“I am fearful that all we have done is to awaken a sleeping giant and fill him with terrible resolve.”
Admiral Yamamota after the bombing of Pearl Harbor in Tora!Tora!Tora!
There is a sleeping giant in your church. Once awakened, this giant can change the equation. It can reach further and faster with the gospel than any missions team you could ever fund or any evangelistic campaign you could ever run.
Every Sunday morning, most church members walk around this slumbering colossus in the foyer of their churches, dismissing its potential. They disregard this dormant powerhouse as a pest, at worst, or irrelevant at best. But they do so to their own detriment.
Who is this sleeping giant? Or more accurately, these sleeping giants? They are teenagers! We may look over them to find other adult friends as we walk into church on Sunday morning or walk around them to shake the pastor’s hand as we are leaving, but Jesus does not ignore them. Jesus did not look over them or walk around them. Instead, he focused on them and worked through them. Most of those whom he appointed as apostles in Matthew 10 were teenagers when they began to follow Christ. And these teenagers, once fully awakened, equipped, empowered, and unleashed, turned the world upside down (see the book of Acts.)
The Apostle Paul seems to have chosen a teenager to be his right-hand man on his last and toughest missionary journeys. In Acts 16:1-5, Luke writes, “Paul came to Derbe and then to Lystra, where a disciple named Timothy lived, whose mother was Jewish and a believer but whose father was a Greek. The believers at Lystra and Iconium spoke well of him. Paul wanted to take him along on the journey, so he circumcised him because of the Jews who lived in that area, for they all knew that his father was a Greek. As they traveled from town to town, they delivered the decisions reached by the apostles and elders in Jerusalem for the people to obey. So the churches were strengthened in the faith and grew daily in numbers.”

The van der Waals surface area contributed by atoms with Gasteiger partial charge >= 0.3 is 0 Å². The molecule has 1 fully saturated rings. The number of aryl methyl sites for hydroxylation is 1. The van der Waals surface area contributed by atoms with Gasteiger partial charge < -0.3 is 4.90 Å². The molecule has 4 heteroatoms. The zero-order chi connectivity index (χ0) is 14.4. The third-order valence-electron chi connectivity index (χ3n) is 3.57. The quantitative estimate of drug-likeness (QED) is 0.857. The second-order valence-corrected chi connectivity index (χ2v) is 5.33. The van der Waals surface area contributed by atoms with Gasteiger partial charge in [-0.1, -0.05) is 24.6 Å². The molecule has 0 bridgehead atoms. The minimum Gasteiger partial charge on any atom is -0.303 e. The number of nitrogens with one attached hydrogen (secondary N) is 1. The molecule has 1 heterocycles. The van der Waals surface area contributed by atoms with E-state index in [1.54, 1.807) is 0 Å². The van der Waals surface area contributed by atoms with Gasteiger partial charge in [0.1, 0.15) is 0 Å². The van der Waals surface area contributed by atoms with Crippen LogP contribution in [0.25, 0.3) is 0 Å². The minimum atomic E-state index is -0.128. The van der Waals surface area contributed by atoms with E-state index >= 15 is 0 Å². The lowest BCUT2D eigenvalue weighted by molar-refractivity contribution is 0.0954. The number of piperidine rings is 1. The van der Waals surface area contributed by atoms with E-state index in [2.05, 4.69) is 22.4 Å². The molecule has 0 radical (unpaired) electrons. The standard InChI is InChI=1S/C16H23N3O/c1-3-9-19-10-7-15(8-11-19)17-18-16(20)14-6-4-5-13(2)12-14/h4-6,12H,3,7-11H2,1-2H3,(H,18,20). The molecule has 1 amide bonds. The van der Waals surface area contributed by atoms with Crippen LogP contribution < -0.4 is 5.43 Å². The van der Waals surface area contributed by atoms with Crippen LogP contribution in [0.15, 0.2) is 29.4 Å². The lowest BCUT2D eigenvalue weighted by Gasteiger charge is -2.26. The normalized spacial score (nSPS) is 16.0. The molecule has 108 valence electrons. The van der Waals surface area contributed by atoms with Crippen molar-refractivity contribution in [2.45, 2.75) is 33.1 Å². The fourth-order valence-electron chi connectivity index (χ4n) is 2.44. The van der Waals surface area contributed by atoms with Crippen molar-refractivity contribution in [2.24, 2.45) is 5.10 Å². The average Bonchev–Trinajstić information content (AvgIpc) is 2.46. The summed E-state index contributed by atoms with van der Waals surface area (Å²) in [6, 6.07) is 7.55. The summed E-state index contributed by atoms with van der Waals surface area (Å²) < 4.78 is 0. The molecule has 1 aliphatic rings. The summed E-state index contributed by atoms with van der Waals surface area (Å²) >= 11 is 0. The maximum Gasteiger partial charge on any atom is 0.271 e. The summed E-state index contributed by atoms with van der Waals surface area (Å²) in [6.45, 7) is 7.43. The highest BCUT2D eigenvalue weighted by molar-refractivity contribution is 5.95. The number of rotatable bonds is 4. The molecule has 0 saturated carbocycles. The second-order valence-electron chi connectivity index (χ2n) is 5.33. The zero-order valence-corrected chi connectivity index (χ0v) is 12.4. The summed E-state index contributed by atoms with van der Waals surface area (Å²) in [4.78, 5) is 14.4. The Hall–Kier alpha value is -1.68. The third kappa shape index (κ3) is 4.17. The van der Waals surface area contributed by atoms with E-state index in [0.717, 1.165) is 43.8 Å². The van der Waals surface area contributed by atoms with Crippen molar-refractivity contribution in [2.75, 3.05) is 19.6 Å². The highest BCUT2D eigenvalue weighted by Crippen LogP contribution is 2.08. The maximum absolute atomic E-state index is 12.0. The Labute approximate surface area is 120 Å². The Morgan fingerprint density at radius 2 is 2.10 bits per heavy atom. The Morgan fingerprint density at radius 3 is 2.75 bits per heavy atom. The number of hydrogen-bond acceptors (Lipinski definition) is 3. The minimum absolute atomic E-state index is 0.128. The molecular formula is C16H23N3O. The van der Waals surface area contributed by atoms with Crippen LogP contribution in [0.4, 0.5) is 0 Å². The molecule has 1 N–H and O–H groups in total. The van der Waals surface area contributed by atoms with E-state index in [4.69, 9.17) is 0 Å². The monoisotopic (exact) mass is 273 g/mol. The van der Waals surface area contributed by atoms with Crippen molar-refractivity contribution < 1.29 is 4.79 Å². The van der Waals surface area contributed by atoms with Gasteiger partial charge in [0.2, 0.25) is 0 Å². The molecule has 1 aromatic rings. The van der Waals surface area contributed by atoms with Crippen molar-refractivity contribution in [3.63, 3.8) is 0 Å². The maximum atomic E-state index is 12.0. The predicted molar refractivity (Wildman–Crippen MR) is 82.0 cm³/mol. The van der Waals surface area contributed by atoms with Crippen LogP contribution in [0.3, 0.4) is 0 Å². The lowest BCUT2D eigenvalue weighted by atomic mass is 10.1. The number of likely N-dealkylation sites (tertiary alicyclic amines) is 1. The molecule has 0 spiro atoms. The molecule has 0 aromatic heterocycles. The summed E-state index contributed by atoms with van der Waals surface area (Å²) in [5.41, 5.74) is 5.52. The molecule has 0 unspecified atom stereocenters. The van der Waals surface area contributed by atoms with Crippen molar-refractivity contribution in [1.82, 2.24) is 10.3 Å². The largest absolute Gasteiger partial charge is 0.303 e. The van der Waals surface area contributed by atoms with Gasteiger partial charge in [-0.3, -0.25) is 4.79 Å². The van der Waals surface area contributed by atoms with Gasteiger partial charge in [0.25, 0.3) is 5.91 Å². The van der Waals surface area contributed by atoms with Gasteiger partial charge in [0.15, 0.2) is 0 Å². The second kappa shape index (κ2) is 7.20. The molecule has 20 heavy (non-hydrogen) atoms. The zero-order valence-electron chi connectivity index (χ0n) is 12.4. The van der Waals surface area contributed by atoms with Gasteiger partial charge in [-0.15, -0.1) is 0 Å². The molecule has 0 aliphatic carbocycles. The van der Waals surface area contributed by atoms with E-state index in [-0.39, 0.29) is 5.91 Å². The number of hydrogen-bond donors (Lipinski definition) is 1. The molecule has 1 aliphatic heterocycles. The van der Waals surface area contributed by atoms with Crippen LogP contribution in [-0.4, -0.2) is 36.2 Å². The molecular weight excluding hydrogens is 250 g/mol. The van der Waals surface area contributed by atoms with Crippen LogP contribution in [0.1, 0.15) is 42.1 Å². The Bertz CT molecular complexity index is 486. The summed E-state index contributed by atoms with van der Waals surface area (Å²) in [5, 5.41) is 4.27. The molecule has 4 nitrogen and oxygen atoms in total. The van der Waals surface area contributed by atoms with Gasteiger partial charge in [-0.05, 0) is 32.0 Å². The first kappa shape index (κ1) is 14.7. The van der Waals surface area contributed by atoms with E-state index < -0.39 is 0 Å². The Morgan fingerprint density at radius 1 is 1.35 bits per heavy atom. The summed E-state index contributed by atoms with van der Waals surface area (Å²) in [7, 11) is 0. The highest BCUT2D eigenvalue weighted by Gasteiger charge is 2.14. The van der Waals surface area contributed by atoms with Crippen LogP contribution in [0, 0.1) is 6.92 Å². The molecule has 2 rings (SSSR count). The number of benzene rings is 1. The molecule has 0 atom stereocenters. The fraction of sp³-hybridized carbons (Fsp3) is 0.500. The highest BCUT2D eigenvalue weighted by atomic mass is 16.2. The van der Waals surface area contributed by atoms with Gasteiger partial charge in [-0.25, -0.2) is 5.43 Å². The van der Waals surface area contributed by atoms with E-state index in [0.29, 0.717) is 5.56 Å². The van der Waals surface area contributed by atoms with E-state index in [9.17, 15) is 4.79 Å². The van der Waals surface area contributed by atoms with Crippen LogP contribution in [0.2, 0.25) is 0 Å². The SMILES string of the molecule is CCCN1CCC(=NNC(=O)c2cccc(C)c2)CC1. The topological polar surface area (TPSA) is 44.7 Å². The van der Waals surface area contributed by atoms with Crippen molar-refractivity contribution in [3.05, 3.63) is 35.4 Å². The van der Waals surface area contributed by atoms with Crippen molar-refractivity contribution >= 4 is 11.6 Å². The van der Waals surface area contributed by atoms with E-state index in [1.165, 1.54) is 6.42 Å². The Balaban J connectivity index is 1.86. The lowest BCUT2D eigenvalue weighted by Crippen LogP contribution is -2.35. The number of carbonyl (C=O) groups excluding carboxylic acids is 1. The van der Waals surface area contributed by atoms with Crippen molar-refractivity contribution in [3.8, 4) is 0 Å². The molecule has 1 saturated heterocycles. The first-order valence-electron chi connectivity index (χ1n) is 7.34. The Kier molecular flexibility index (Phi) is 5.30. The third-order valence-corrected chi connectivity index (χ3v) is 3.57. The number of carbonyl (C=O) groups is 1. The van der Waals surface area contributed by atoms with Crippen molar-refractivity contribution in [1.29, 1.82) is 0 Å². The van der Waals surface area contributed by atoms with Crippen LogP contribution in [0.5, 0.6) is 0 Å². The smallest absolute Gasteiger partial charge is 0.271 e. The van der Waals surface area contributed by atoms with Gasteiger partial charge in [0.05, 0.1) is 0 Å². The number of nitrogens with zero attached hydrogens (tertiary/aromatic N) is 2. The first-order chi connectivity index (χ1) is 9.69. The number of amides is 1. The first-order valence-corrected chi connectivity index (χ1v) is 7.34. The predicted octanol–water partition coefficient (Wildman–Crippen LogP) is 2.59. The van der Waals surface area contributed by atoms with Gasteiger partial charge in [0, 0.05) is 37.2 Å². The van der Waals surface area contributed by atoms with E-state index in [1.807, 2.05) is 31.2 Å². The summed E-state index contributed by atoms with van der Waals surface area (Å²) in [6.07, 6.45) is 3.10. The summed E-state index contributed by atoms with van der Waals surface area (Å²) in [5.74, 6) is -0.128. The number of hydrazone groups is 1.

Timothy, still identified by his mother and father and not a stand-alone man, was most likely a teenager when he began to do the dirty and dangerous apostolic work. Paul, perhaps tired of the rigmarole of traveling with “this is the way it should be” adults, decided to go with youth and idealism instead. In the words of Sean Connery in The Untouchables, when it came to finding one uncorrupted cop in their fight against Al Capone in a 1930′s Chicago, he tells Elliot Nest, “If you can’t find a good apple in the barrel, then go to the tree.” Enter Andy Garcia.
The tough cop knew that what adults often lacked the young often had. The tough apostle knew the same. Enter Timothy.
Jesus picked mostly teenagers to be his disciples, and Paul chose a teenager to be his teammate. How much more should we chose teenagers to help us lead significant ministries in our churches and drive transformational missions (a.k.a. “THE Cause”) through our churches.
I thank God for Ralph “Yankee” Arnold who put his hand on my shoulder when I was a teenager and inspired, equipped, and deployed me to try to change the world. I was young and idealistic enough to believe him. But I still believe him today, three decades later. That is why I’m leading Dare 2 Share, a ministry that mobilizes teenagers to relationally and relentlessly reach their generation for Christ.
Let’s awaken the sleeping giants in our churches and fill them with holy resolve. Then let us stand back and be in awe of what God does as a result.